My friend Patrick is on a trip to Rwanda, he sent back email reports of his trip and he graciously authorised me to post portions of them while changing the names of the people involved. This is Patrick’s account.
‘Yesterday was my first church service here and what a difference it was too. The majority of the members are survivors and orphans of the Genocide. The singing was absolutely amazing and a blessing. You could truly tell the grace of God was there.
Then came the testimonies.
What the leadership has found over the years is that testimonies have a variety of benefits.
- First, to give glory to God and thank Him for what He has done in saving and healing people.
- Secondly, the public testimony helps further remove the poison and damage in the testifier’s life.
- Finally it means that new people coming to the church who have been very damaged can see that there are people like them who have been through hell, this gives them hope for their own solace and builds up trust so they can start to open up.
Mama Jo and the young woman
One of the elders, Mama Jo was encouraging and exhorting us all to worship and praise God with all that we’ve got. Mama Jo was widowed during the Genocide and lost eight of her children during this period.
Mama Jo gave an account of how a young woman exhorted one of the churches to praise God with all they’ve got and there is something wrong if they can’t or won’t. The young woman concerned was happy and grateful to praise God by lifting up her fingerless hands to him.
During the Genocide she was a house girl when the mobs came to kill the Tutsi family she worked for. She fled with one of the babies and she being Hutu thought she’d be safe. Unfortunately the killers counted the victims in the house and concluded that one of the babies had been stolen away for safety. They found the girl and baby. They murdered the baby and then punished the girl by chopping her fingers off.
Another young woman
One of the young women gave her testimony before singing a song of praise to God. She was staying in a household that didn’t want her after the genocide; the man of the house had decided to kill her. Sometime later he phoned her asking her forgiveness and wanting to give his life to Jesus. This was the gist of it -the translator was making a valiant effort to keep up.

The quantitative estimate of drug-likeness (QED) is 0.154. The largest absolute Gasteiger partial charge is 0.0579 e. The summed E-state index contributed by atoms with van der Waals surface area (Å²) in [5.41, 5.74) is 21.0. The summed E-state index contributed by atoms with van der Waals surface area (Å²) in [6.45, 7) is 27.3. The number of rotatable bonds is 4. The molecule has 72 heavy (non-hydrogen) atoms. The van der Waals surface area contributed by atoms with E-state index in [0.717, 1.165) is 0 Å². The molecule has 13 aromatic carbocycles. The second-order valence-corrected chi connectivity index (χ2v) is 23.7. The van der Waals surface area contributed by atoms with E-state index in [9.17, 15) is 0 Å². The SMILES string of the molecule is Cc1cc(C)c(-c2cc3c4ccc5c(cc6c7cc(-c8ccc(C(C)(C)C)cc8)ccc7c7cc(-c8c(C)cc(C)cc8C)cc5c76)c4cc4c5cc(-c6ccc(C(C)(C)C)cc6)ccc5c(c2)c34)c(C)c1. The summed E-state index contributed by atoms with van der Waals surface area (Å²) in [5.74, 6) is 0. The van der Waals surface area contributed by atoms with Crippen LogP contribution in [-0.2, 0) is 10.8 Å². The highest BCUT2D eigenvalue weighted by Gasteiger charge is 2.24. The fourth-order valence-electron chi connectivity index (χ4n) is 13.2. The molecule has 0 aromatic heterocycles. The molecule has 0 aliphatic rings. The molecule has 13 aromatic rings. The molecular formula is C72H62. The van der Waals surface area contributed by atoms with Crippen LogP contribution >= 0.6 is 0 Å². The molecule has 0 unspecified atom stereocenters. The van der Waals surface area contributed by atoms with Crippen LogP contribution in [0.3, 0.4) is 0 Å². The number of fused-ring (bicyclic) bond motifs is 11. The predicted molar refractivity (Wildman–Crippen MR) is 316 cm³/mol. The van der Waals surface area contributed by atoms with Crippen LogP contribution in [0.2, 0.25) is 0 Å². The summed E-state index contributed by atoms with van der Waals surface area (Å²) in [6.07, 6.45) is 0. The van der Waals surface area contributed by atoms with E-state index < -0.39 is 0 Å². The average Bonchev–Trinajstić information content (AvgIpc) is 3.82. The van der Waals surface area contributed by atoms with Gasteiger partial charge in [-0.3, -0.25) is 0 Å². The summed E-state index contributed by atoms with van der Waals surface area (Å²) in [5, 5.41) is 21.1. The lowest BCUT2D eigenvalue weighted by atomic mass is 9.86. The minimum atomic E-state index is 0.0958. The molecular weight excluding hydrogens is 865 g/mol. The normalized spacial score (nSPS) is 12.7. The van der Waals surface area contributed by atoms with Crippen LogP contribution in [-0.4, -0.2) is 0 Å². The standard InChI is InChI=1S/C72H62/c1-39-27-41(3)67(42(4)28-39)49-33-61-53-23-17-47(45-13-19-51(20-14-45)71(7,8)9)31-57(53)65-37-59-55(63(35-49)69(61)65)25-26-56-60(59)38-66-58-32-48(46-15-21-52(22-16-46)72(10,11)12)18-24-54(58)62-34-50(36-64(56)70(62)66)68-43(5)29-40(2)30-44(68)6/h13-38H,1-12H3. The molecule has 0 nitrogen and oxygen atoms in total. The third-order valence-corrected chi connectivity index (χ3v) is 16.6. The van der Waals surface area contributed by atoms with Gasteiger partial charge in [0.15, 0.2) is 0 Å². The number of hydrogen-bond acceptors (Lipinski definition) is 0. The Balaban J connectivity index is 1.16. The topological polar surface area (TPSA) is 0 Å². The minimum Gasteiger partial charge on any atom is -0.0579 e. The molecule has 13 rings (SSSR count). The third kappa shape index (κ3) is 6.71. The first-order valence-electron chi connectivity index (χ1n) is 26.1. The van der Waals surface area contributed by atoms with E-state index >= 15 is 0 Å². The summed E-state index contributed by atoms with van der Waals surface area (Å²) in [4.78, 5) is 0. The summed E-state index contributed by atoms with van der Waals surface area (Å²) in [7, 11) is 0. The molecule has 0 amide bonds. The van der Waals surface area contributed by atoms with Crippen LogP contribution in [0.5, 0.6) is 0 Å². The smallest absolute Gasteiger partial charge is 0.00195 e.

Towards the end of the service we prayed for around 12 widows over 50, they had lost every member of their family including in-laws along with everything they ever owned. In spite of all this they could honestly put there trust in and praise God for their lives.
We went to the Kigali genocide museum in the afternoon and then went to the site where 10 Belgian soldiers where murdered when guarding the prime minister in April 1994. One of the soldiers was responsible for saving Alex our guide, who himself is a survivor, and is a senior Solace ministries member.
Alex’s house had been surrounded by militia intent on his murder as they suspected he was an RPF infiltrator. He called his Methodist bishop who essentially told him to trust God and die, he called Compassion International who said they couldn’t help him because it was too dangerous, finally he called a cousin who in turn contacted the Belgian soldier who in turn told his fellow soldiers, they decided that they would break the rules and rescue him.
This occurred before the death of the Rwandan and Burundian president. Alex lost 152 members of his family. He and Aline his wife, whom he met and married after the genocide, have 4 natural children and at least 2 others by adoption. One of the adopted girls saw what happened to some of his family but still can only express it in tears. Only recently could his wife smile and laugh again.
Solace Ministries Centre
Afterwards we went to a Solace administration center in Kinykinyi about a 10-minute drive out of Kigali. There we were met by a very grateful crowd where sang songs of praise and had two solos, Alex did the preaching and translating. Many of the congregation are HIV positive due to rape during the genocide.
There a young man named Philippe described his journey in hell as an 11 year old. His family was all killed, his mother was stripped naked in front of him beaten and molested with sticks and his father beheaded. He managed to escape but was later caught through deception by some women who tied him up and did terrible things to him. He was rescued by the RPF and found 2 of his younger sisters whom he has looked after ever since.
We concluded with songs and thanks to God.
I spent the evening with my Solace contact and his wife at the Kigali Novotel where I became quite emotional and nearly broke down in tears whilst describing how gradually I had become interested in Rwanda.’
This is sobering, it reminds me of the pettiness of my complaints and problems. What a challenge it must be to pastor people who have been through so much, and what an inspiration it is to see them praising God. What excuse do you have?